- National Center for Complementary and Integrative Health. Milk Thistle. Updated September 2016.
- Abenavoli L, Capasso R, Milic N, Capasso F. Milk thistle in liver diseases: past, present, future. Phytother Res. 2010;24(10):1423-32. doi:10.1002/ptr.3207
- Salmi HA, Sarna S. Effect of silymarin on chemical, functional, and morphological alterations of the liver. A double-blind controlled study. Scand J Gastroenterol. 1982;17(4):517-21. doi:10.3109/00365528209182242
- Seeff LB, Curto TM, Szabo G, et al. Herbal product use by persons enrolled in the hepatitis C Antiviral Long-Term Treatment Against Cirrhosis (HALT-C) Trial. Hepatology. 2008;47(2):605-12. doi:10.1002/hep.22044
- Fried MW, Navarro VJ, Afdhal N, et al. Effect of silymarin (milk thistle) on liver disease in patients with chronic hepatitis C unsuccessfully treated with interferon therapy: a randomized controlled trial. JAMA. 2012;308(3):274-82. doi:10.1001/jama.2012.8265
- Ebrahimpour koujan S, Gargari BP, Mobasseri M, Valizadeh H, Asghari-jafarabadi M. Effects of Silybum marianum (L.) Gaertn. (silymarin) extract supplementation on antioxidant status and hs-CRP in patients with type 2 diabetes mellitus: a randomized, triple-blind, placebo-controlled clinical trial. Phytomedicine. 2015;22(2):290-6. doi:10.1016/j.phymed.2014.12.010
- Kazazis CE, Evangelopoulos AA, Kollas A, Vallianou NG. The therapeutic potential of milk thistle in diabetes. Rev Diabet Stud. 2014;11(2):167-74. doi:10.1900/RDS.2014.11.167
- Ebrahimpour, K.; Gargari, B.; Mobasseri, M. et al. Effects of Silybum marianum (L.) Gaertn. (silymarin) extract supplementation on antioxidant status and hs-CRP in patients with type 2 diabetes mellitus: a randomized, triple-blind, placebo-controlled clinical trial. Phytomedicine. 2015 Feb 15;22(2):290-6. DOI: 10.1016/j.phymed.2014.12.010.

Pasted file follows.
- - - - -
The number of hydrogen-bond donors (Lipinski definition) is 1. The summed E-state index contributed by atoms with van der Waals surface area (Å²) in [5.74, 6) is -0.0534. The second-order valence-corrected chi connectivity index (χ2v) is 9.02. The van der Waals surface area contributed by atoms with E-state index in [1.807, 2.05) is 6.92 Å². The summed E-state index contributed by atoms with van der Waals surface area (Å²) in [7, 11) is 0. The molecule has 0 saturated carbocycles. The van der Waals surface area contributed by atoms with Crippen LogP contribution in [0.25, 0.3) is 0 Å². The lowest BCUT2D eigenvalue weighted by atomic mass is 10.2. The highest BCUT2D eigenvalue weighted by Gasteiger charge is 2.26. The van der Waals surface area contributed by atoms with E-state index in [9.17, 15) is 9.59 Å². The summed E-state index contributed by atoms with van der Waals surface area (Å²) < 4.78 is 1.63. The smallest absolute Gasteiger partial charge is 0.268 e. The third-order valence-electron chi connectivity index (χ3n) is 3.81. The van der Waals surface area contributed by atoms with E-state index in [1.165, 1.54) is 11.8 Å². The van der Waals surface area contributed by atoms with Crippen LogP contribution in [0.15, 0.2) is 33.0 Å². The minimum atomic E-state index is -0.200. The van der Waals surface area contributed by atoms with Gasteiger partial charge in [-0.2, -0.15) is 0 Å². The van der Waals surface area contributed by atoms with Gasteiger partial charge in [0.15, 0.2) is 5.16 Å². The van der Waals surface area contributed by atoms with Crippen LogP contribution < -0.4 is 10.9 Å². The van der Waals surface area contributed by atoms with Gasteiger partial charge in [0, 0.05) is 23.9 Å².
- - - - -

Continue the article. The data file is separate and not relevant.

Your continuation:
- Fried, M.; Navarro, V.; Afdhal, N. et al. Effect of silymarin (milk thistle) on liver disease in patients with chronic hepatitis C unsuccessfully treated with interferon therapy: a randomized controlled trial. JAMA. 2012 Jul 18;308(3):274-82. DOI: 10.1001/jama.2012.8265.
- Rambaldi, A.; Jacobs, B.; Iaquinto G, Gluud C. Milk thistle for alcoholic and/or hepatitis B or C liver diseases--a systematic Cochrane hepato-biliary group review with meta-analyses of randomized clinical trials. Am J Gastroenterol. 2005 Nov;100(11):2583-91. DOI: 10.1111/j.1572-0241.2005.00262.x.
- Salmi, H. and Sarna, S. Effect of silymarin on chemical, functional, and morphological alterations of the liver. A double-blind controlled study. Scan J Gastroenterol. 1982;17:517–21.
- Seeff, L.; Curto, T.; Szabo, G. et al. Herbal product use by persons enrolled in the Hepatitis C Antiviral Long-Term Treatment Against Cirrhosis (HALT-C) Trial. Hepatology. 2008;47(2):605-12. DOI: 10.1002/hep.22044.
- Voroneanu, L.; Nistor, I.; Dumea, R. et al. Silymarin in Type 2 Diabetes Mellitus: A Systematic Review and Meta-Analysis of Randomized Controlled Trials. J Diabetes Res. 2016;2016:5147468. DOI: 10.1155/2016/5147468.
Aubri John has been a contributing researcher and writer to online physical and mental health oriented journals since 2005. John publishes online health and fitness articles that coincide with her licensed clinical skills in addictions, psychology and medical care. She has a master's degree in clinical social work and a Ph.D. in health psychology.